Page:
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Comment: Re:SuSE (Score 1) 573

by pswPhD (#43264467) Attached to: Ask Slashdot: New To Linux; Which Distro?

I have been using OpenSuse since around v10, mostly with KDE but I have gnome installed as well. I find Yast (essentially a nicer Linux version of Microsoft's control panel) easy to use, so adding printers, scanners etc. is easy to do. GUI or text versions are very similar.

It would be good if you could do a follow up post of how you get on with whatever distro you choose.

Comment: Re:Once you solve the hardware challenges..... (Score 3, Informative) 160

by pswPhD (#43152147) Attached to: Ask Slashdot: Building a Cheap Computing Cluster?

I can recommend Rocks as well, although you WILL need the slave nodes to have disks in them (you could scrounge some ancient 40Gb drives from somewhere...) you seem to want hardware information so...

First point is to have all the fans pointing the same way. Large HPC's arrange cabinets back-to-back, so you have a 'hot' corridor and a 'cold' corridor, which enables you to access both sides of the cabinet and saves some money on cooling.
My old workplace had two clusters and various servers in an air conditioned room, with all the nodes pointing the back wall. probably similar to what you have.
Don't know anything about the UPS, but I would assume having it on the floor would be OK.

Good luck with your project. Write a post in the future telling us how it goes.

Comment: They have other things to worry about (Score 5, Informative) 87

by pswPhD (#43144611) Attached to: EFF Jumps In To Defend Bloggers Being Sued By Prenda

Prenda have much bigger things to worry about than the EFF. They have really annoyed a federal judge, and may be guilty of perjury, contempt of court, fraud on the court and identity theft. Probably a couple of other offences as well.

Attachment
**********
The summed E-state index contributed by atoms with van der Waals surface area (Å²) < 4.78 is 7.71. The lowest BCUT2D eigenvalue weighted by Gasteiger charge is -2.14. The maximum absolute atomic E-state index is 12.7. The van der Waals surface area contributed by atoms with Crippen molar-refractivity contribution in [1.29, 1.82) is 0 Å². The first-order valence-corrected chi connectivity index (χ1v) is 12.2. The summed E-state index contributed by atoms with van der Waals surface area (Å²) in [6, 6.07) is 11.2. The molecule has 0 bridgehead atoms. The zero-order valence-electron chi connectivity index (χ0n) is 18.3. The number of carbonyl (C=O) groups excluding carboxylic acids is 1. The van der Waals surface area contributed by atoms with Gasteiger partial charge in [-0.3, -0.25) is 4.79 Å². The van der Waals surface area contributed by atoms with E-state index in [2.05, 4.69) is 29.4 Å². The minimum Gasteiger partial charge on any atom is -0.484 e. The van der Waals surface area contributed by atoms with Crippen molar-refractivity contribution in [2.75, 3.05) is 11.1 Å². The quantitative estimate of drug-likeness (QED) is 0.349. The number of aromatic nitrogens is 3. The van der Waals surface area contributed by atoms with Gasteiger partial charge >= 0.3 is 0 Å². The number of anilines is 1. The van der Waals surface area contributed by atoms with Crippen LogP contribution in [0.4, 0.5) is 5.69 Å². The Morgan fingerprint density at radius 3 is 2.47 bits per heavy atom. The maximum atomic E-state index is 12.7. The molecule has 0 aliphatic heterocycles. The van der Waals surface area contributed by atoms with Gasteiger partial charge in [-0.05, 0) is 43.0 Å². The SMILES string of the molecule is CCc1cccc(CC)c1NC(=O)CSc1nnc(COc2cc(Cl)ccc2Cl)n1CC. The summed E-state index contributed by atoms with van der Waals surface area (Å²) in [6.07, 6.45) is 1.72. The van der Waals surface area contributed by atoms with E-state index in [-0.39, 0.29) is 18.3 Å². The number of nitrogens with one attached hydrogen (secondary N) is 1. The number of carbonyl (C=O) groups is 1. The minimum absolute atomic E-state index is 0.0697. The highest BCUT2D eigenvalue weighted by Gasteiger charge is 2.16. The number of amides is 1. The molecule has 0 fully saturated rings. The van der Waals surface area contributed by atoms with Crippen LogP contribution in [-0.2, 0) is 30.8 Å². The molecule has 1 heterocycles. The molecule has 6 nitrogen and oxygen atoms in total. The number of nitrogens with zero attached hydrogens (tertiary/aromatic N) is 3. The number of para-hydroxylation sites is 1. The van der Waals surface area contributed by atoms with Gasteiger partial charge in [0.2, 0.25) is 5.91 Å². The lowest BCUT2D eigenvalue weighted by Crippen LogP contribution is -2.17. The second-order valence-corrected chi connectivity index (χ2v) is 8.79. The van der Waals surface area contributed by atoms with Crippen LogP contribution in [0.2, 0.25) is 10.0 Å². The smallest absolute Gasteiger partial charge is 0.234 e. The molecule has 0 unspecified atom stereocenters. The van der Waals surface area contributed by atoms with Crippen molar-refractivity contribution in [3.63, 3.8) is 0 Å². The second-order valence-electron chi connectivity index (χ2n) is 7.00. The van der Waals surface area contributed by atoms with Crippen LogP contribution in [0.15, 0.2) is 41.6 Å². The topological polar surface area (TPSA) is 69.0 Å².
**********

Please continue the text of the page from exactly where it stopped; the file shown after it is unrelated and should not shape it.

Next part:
Prenda isn't finished yet, but given the recent hearing they probably won't be around much longer

Comment: Why bother buying one? (Score 1) 403

by pswPhD (#43008875) Attached to: Is the Wii U Already Dead?

The original wii filled the casual gamers market with a simple remote that even my 84 year old grandfather could use (this is the guy who's mobile phone went off so he put it under the tap to get it to shut up). Nintendo came up with simple, fun games and few additional accessories to go with it.

For this market, graphics/HD are not really needed and are not especially important. Why bother to upgrade?
"Hard Core" gamers would go and buy the Xbox720/PS4 when they come out as graphics/gameplay/improved physics are important. Not so much for more casual gamers.

I have a Wii, and have no intention of buying the WiiU.

Comment: Answer- Scientific computing (Score 1) 176

by pswPhD (#42948347) Attached to: NVIDIA GeForce GTX TITAN Uses 7.1 Billion Transistor GK110 GPU

They are aiming the GTX Titan at the GPU scientific computing market- by fitting up to three of the things in a smaller form factor and running on a (relatively) small power footprint of 250W, these can be useful for CFD (Computational Fluid Dynamics) calculations, quantum chemistry calculations, protein folding, bitcoin mining (as mentioned by msauve) the list goes on.

Comment: Re:Enter the modern world of ... (Score 1) 418

by pswPhD (#42896521) Attached to: Surface Pro: 'Virtually Unrepairable'

... waste!!! Manufacturers just want you to buy another to replace yours which is designed to break soon. Manufacturers win with more diversion of economy (e.g. repeat sales). World loses.

I'm not as pessimistic. I don't think that many people are going to buy one- so not much wasted. Problem solved

Google

+ - Oracle vs Google legal war begins a new chapter->

Submitted by Dupple
Dupple (1016592) writes "Oracle says a U.S. judge erred when he threw out its billion-dollar copyright claim against Google over parts of the Java programming language that Google incorporated into the Android mobile platform, according to a court filing.

Oracle's intellectual property battle against Google has attracted intense interest from software developers, many of whom believe the structure of a programming language should not be subject to copyright protection.

In an appeals brief filed on Monday at the Federal U.S. Circuit Court of Appeals, Oracle said Google's use of Java structure was "decidedly unfair."

"Copyright protects a short poem or even a Chinese menu or jingle," Oracle wrote. "But the copied works here were vastly more original, creative, and labor-intensive.""

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